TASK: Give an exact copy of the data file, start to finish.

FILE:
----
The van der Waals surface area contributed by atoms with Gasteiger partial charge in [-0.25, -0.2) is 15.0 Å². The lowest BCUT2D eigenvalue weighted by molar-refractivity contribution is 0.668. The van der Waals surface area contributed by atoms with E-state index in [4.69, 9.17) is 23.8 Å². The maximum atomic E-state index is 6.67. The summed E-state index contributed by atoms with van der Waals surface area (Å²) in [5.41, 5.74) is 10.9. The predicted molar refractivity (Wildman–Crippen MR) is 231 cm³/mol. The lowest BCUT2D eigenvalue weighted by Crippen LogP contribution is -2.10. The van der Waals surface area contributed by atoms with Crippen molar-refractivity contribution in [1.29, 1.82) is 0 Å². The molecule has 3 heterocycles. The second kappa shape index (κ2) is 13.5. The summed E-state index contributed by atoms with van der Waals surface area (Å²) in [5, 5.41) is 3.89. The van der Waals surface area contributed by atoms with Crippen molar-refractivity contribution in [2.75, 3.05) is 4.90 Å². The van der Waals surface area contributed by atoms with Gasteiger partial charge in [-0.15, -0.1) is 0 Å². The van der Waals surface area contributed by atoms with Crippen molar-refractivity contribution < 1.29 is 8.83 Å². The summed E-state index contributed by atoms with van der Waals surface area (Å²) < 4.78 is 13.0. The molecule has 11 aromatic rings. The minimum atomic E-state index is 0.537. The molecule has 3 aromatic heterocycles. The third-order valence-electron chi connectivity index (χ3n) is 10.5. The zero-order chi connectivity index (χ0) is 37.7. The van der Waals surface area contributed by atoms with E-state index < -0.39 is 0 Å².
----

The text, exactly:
The van der Waals surface area contributed by atoms with Gasteiger partial charge in [-0.25, -0.2) is 15.0 Å². The lowest BCUT2D eigenvalue weighted by molar-refractivity contribution is 0.668. The van der Waals surface area contributed by atoms with E-state index in [4.69, 9.17) is 23.8 Å². The maximum atomic E-state index is 6.67. The summed E-state index contributed by atoms with van der Waals surface area (Å²) in [5.41, 5.74) is 10.9. The predicted molar refractivity (Wildman–Crippen MR) is 231 cm³/mol. The lowest BCUT2D eigenvalue weighted by Crippen LogP contribution is -2.10. The van der Waals surface area contributed by atoms with Crippen molar-refractivity contribution in [1.29, 1.82) is 0 Å². The molecule has 3 heterocycles. The second kappa shape index (κ2) is 13.5. The summed E-state index contributed by atoms with van der Waals surface area (Å²) in [5, 5.41) is 3.89. The van der Waals surface area contributed by atoms with Crippen molar-refractivity contribution in [2.75, 3.05) is 4.90 Å². The van der Waals surface area contributed by atoms with Gasteiger partial charge in [-0.15, -0.1) is 0 Å². The van der Waals surface area contributed by atoms with Crippen molar-refractivity contribution < 1.29 is 8.83 Å². The summed E-state index contributed by atoms with van der Waals surface area (Å²) < 4.78 is 13.0. The molecule has 11 aromatic rings. The minimum atomic E-state index is 0.537. The molecule has 3 aromatic heterocycles. The third-order valence-electron chi connectivity index (χ3n) is 10.5. The zero-order chi connectivity index (χ0) is 37.7. The van der Waals surface area contributed by atoms with E-state index < -0.39 is 0 Å².